Synopsis: In a small town nestled in the Appalachian Mountains of Virginia, self-proclaimed spinster Ave Maria Mulligan finds her life shaken up and forever changed after learning a long-buried family secret.
Release Date: October 9, 2015 MPAA Rating: PG-13
Genre(s): Comedy, Romance
Set in 1978 in the coal mining town in Virginia that gives the film its name, Big Stone Gap stars Ashley Judd (Divergent) as Ave Maria Mulligan, a thirty-something-year-old woman who runs the town’s pharmacy by day and directs the local theater by night. A combination of events – her discovery of a family secret, a marriage proposal from her childhood friend Jack MacChesney (The Conjuring‘s Patrick Wilson), and the impending arrival of movie star Elizabeth Taylor to their little burg – turns Ave’s life upside down, forcing her to make decisions that will affect her and everyone around her for a very long time.
Big Stone Gap was written and directed by Adriana Trigiani (“The Cosby Show”) and, while it’s not exactly an autobiographical story, the screenplay is an accurate portrayal of Trigiani’s life growing up in the titular town, and that’s the problem. It seems to be too accurate of a portrayal of life in the little Appalachian mining town; in a word, it’s a bit boring. There’s no conflict in the story, and the only drama boils down to whether or not Ave and Jack Mac are going to end up together or not. It’s a slice-of-life picture, but the slice that is carved off is bland and tasteless.
Seeing a very personal project such as Big Stone Gap come to fruition has got to be a very rewarding experience for Adriana Trigiani, and she should be respected for the film that she has made. The film was shot on location, local actors were cast in minor and supporting roles, and the production painstakingly labored over the tiniest of details in order to give the film an authentic look and feel. And that part works. It’s the story that lets everything else down. Big Stone Gap will find an audience with some, mostly people who pine for the charming simplicity of small town living, but everyone else will probably find it dull and tedious.
In addition to Ashley Judd and Patrick Wilson, there are a slew of other big names and familiar faces in Big Stone Gap. Jenna Elfman (“Dharma & Greg”), Jane Krakowski (“30 Rock”), Whoopi Goldberg (Ghost, The Color Purple), Chris Sarandon (Fright Night, The Princess Bride), John Benjamin Hickey (Flags of our Fathers), and Jasmine Guy (“A Different World”) all appear in typical yet decent roles. Everyone is likeable enough and does a good job, but there’s not much to the roles; there’s no challenge to the characters because there’s no conflict in the movie. So, while the acting is good, there’s no reason why it shouldn’t be; the movie doesn’t really provide much of a challenge to any of the talented cast members in the first place. Big Stone Gap has a pleasant – albeit safe – ensemble that services the movie, but doesn’t do a whole lot to break new ground. There won’t be any Oscars in the cast’s future (at least not for Big Stone Gap), but there won’t be any Razzies, either (again, at least not for Big Stone Gap).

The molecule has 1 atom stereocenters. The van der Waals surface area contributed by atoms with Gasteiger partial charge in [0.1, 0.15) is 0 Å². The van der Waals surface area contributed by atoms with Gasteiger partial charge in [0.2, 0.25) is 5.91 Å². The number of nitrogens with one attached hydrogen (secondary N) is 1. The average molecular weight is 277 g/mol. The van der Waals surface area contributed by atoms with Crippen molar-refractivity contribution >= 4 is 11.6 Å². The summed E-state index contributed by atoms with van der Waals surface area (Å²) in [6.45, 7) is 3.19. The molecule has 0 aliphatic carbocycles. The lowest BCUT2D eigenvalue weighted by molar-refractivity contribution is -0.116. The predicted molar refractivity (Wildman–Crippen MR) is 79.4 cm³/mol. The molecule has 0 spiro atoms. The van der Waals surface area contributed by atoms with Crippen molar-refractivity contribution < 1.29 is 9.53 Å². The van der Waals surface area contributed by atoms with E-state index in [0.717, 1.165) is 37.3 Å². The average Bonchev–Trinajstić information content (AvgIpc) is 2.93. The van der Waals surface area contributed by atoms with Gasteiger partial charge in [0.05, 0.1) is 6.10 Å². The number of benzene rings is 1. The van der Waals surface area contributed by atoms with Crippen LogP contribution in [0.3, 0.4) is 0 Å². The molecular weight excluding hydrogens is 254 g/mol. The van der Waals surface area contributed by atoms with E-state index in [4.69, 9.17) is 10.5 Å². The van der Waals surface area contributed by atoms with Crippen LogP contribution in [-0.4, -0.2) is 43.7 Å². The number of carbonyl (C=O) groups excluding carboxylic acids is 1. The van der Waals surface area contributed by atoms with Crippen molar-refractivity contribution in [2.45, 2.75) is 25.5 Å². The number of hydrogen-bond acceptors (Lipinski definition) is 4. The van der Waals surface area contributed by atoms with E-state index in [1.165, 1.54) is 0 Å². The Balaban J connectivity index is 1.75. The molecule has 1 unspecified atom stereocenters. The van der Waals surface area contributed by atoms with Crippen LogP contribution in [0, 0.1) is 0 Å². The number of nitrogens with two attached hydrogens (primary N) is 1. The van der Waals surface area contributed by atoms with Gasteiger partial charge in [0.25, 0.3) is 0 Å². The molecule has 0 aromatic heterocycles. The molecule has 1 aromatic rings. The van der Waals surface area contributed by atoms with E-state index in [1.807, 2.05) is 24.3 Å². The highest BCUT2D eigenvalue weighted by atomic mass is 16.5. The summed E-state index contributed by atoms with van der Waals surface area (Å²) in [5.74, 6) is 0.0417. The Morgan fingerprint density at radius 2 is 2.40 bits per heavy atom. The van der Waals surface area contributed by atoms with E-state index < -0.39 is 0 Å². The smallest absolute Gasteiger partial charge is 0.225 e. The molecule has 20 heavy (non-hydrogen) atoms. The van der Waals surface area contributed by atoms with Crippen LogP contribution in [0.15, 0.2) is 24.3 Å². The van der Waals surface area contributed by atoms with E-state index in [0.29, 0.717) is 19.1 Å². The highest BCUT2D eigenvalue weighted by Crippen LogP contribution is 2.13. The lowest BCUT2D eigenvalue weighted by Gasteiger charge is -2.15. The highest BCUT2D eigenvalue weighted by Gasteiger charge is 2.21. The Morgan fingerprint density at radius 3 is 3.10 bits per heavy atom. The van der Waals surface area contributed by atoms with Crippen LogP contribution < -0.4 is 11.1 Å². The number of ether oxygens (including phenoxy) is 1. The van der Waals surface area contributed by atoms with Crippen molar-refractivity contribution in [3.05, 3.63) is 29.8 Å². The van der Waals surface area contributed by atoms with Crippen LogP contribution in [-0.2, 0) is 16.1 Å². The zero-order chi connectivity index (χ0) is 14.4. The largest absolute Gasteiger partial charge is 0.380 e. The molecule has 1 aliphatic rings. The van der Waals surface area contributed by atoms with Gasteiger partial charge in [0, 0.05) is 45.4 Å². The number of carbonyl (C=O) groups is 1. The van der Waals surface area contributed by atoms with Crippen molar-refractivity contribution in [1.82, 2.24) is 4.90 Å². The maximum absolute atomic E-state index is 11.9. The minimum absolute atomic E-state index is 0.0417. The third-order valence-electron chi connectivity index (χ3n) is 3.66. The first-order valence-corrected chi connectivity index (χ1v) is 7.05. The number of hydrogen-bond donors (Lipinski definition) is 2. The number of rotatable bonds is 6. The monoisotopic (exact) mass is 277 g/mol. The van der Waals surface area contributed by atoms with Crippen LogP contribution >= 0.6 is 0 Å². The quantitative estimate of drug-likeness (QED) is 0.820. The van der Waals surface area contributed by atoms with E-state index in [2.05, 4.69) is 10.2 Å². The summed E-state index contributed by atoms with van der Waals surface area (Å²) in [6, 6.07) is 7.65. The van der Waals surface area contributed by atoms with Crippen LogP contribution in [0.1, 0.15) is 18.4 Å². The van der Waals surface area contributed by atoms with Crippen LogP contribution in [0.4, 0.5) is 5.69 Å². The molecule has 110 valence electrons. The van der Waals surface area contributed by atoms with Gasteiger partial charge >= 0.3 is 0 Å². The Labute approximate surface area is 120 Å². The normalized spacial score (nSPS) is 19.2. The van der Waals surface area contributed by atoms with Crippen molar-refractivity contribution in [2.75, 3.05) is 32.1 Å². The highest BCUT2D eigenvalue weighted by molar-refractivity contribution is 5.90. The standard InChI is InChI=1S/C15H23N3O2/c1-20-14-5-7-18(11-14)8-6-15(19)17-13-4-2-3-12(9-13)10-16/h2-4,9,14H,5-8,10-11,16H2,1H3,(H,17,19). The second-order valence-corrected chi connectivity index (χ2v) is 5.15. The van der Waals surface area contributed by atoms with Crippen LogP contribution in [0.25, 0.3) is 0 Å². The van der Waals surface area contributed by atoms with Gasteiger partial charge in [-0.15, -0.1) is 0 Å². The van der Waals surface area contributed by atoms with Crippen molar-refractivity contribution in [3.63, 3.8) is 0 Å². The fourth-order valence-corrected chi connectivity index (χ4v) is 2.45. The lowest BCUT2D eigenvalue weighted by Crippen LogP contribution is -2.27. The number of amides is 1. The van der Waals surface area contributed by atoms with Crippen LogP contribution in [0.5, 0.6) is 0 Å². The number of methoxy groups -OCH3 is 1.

The music in Big Stone Gap is a lot of fun. The soundtrack is made up of either period songs from the seventies or modern reworkings that try to sound like period songs from the seventies, and it’s all pretty authentic. Tracks from regional artists such as If Birds Could Fly, Papa Joe Smiddy, and Ralph Stanley are included, and they all sound great. Roseanne Cash has two songs on the soundtrack, the classic “Seven Year Ache” and a new arrangement of “Barbara Allen,” and keeping with the familial theme of the movie’s production, her husband/musical partner John Leventhal contributes most of the incidental music, which captures the country/bluegrass sound of both the location and the era perfectly. Also following the personal connection theme, Adriana Trigiani’s brother, Michael, comes up with several arrangements of traditional and original songs for the film as well. This whole mish-mash of music may seem like it would be a bit unfocused, but the soundtrack is actually the high point of Big Stone Gap.
Cast and Crew
- Director(s): Adriana Trigiani
- Producer(s): J.E. CraigDonna GigliottiJames Spies
- Screenwriter(s): Adriana Trigiani
- Cast: Ashley Judd (Ave Maria Mulligan)Patrick Wilson (Jack MacChesney)Jenna Elfman (Iva Lou Wade) Jane Krakowski (Sweet Sue Tinsley)Chris Sarandon (Mario Barbari)Whoopi Goldberg (Fleeta Mullins)Anthony LaPaglia (Spec Broadwater)Erika Coleman (Pearl Grimes)Jasmine Guy (Leah Grimes)John Benjamin Hickey (Theodore Tipton)Judith Ivey (Nan MacChesney)James Hampton (Reverend Manning)
- Editor(s): Christopher Passig
- Cinematographer: Reynaldo Villalobos
- Production Designer(s):
- Costume Designer: Debra McGuire
- Casting Director(s): Erica ArvoldHenry Russell BergsteinAnne N. Chapman
- Music Score: John Leventhal
- Music Performed By: Michael Trigiani
- Country Of Origin: USA